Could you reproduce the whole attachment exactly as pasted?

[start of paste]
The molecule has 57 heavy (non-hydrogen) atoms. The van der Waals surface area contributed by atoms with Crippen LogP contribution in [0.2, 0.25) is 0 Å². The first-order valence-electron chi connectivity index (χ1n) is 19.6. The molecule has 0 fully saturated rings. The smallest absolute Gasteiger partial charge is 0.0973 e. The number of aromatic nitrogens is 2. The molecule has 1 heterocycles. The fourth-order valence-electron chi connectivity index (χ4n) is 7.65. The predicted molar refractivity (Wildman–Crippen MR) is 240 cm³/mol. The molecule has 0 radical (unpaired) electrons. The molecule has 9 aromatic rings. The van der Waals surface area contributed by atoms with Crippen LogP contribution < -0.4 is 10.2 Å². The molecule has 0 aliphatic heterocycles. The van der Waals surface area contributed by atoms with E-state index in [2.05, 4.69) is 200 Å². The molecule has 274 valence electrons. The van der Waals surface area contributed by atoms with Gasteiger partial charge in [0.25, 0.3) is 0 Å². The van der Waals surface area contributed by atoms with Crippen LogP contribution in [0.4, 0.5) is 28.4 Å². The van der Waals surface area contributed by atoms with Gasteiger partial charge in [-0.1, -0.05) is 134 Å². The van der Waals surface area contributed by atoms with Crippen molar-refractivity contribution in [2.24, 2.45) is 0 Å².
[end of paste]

The molecule has 57 heavy (non-hydrogen) atoms. The van der Waals surface area contributed by atoms with Crippen LogP contribution in [0.2, 0.25) is 0 Å². The first-order valence-electron chi connectivity index (χ1n) is 19.6. The molecule has 0 fully saturated rings. The smallest absolute Gasteiger partial charge is 0.0973 e. The number of aromatic nitrogens is 2. The molecule has 1 heterocycles. The fourth-order valence-electron chi connectivity index (χ4n) is 7.65. The predicted molar refractivity (Wildman–Crippen MR) is 240 cm³/mol. The molecule has 0 radical (unpaired) electrons. The molecule has 9 aromatic rings. The van der Waals surface area contributed by atoms with Crippen LogP contribution < -0.4 is 10.2 Å². The molecule has 0 aliphatic heterocycles. The van der Waals surface area contributed by atoms with E-state index in [2.05, 4.69) is 200 Å². The molecule has 274 valence electrons. The van der Waals surface area contributed by atoms with Gasteiger partial charge in [0.25, 0.3) is 0 Å². The van der Waals surface area contributed by atoms with Crippen LogP contribution in [0.4, 0.5) is 28.4 Å². The van der Waals surface area contributed by atoms with Gasteiger partial charge in [-0.1, -0.05) is 134 Å². The van der Waals surface area contributed by atoms with Crippen molar-refractivity contribution in [2.24, 2.45) is 0 Å².